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  • Title: Othello (Quarto 1, 1622)
  • Editor: Donald Bailey
  • ISBN: 978-1-55058-466-0

    Copyright Internet Shakespeare Editions. This text may be freely used for educational, non-proift purposes; for all other uses contact the Coordinating Editor.
    Author: William Shakespeare
    Editor: Donald Bailey
    Peer Reviewed

    Othello (Quarto 1, 1622)

    Enter Othello with a light.
    3240Oth. It is the cause, it is the cause, my soule,
    Let me not name it to you, you chaste starres:
    It is the cause, yet I'le not shed her blood,
    Nor scarre that whiter skin of hers, then snow,
    And smooth, as monumentall Alablaster;
    3245Yet she must die, else shee'll betray more men,
    Put out the light, and then put out the light:
    If I quench thee, thou flaming minister,
    I can againe, thy former light restore,
    Should I repent me; but once put out thine,
    3250Thou cunning patterne of excelling nature,
    I know not where is that promethian heate,
    That can thy light returne: when I haue pluckt the rose,
    I cannot giue it vitall growth againe,
    3255It must needes wither; I'le smell it on the tree,
    A balmy breath, that doth almost perswade
    Iustice her selfe to breake her sword once more,
    Be thus, when thou art dead, and I will kill thee,
    And loue thee after: once more, and this the last, Hekisses her.
    3260So sweete was ne're so fatall: I must weepe,
    But they are cruell teares; this sorrowes heauenly,
    It strikes when it does loue: she wakes.
    Des. Who's there, Othello?
    Oth. I, Desdemona.
    3265Des. Will you come to bed my Lord?
    Oth. Haue you prayed to night, Desdemona?
    Des. I my Lord:
    Oth. If you bethinke your selfe of any crime,
    Vnreconcil'd as yet to heauen and grace,
    3270Sollicite for it straite.
    Des. Alas my Lord, what may you meane by that?
    Oth. Well doe it, and be briefe, I will walke by,
    I would not kill thy vnprepared spirit,
    3275No, heauen fore-fend, I would not kill thy soule.
    Des. Talke you of killing?
    Oth. I, I doe.
    Des. Then heauen haue mercy on me.
    Oth. Amen, with all my heart.
    3280Des. If you say so, I hope you will not kill me.
    Oth. Hum.
    Des. And yet I feare you, for you are fatall then,
    When your eyes roule so: why I should feare, I know not,
    3285Since guiltinesse I know not, but yet I feele I feare.
    Oth. Thinke on thy sinnes.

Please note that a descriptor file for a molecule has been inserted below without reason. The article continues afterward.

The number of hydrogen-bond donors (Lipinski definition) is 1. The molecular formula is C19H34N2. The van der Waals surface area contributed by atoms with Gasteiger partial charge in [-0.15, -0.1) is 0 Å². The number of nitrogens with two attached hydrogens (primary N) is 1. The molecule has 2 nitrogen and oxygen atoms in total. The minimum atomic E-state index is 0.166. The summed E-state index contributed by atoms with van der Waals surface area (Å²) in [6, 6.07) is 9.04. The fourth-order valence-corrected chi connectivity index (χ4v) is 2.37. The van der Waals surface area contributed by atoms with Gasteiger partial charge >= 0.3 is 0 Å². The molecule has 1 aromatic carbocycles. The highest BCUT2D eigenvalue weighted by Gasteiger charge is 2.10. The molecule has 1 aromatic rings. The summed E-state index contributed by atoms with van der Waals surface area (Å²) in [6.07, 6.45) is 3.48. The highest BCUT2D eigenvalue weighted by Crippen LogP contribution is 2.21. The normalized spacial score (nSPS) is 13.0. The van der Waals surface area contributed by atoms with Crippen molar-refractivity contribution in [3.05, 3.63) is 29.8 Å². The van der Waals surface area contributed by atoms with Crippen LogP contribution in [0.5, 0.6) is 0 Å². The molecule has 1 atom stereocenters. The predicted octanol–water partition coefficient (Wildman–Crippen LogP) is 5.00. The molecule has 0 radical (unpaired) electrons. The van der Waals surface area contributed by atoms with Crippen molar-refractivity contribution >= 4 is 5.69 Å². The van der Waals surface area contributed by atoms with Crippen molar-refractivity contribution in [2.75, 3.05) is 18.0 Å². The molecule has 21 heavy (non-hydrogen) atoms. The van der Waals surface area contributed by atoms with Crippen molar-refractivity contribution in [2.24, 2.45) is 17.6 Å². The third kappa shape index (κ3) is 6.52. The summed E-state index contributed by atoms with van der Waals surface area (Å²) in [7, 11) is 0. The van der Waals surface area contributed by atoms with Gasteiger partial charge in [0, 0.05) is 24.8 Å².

Des. They are loues I beare to you.
    Oth. And for that thou diest.
    Des. That death's vnnaturall, that kills for louing,
    3290Alas, why gnaw you so your neather lip?
    Some bloody passion shakes your very frame,
    These are portents: but yet I hope
    They doe not point on me.
    Oth. Peace, and be still.
    3295Des. I will, so, what's the matter?
    Oth. That handkercher which I so lou'd, and gaue thee,
    Thou gauest to Cassio.
    Des. No, by my life and soule,
    Send for the man and aske him.
    3300Oth. Sweete soule take heed, take heed of periury,
    Thou art on thy death-bed.
    Des. I, but not yet to die.
    Oth. Yes, presently:
    Therefore confesse thee freely of thy sinne,
    3305For to deny each article with oath,
    Cannot remoue, nor choke the strong conceit,
    That I doe groane withall: thou art to die.
    Des. The Lord haue mercy on me.
    Oth. I say Amen.
    3310Des. And haue you mercy too:
    I neuer did offend you in my life, --neuer lou'd Cassio,
    But with such generall warranty of heauen,
    As I might loue: I neuer gaue him token.
    Oth. By heauen I saw my handkercher in his hand,
    3315O periured woman, thou doest stone thy heart,
    And makest me call, what I intend to doe,
    A murder, which I thought a sacrifice,
    I saw the handkercher.
    Des. He found it then,
    3320I neuer gaue it him, send for him hither,
    And let him confesse a truth.
    Oth. He has confest.
    Des. What, my Lord?
    Oth. Thar he hath ----vds death.
    3325Des. How, vnlawfully?
    Oth. I.
    Des. He will not say so.
    Oth. No, his mouth is stop'd,
    Honest Iago hath tane order for't.
    3330Des. My feare interprets then, --what is he dead?
    Oth. Had all his haires bin liues,
    My great reuenge had stomacke for 'em all.
    Des. Alas he is betraid, and I vndone.
    Oth. O strumpet, ---weepest thou for him to my face?
    3335Des. O bannish me, my Lord, but kill me not.
    Oth. Downe strumpet.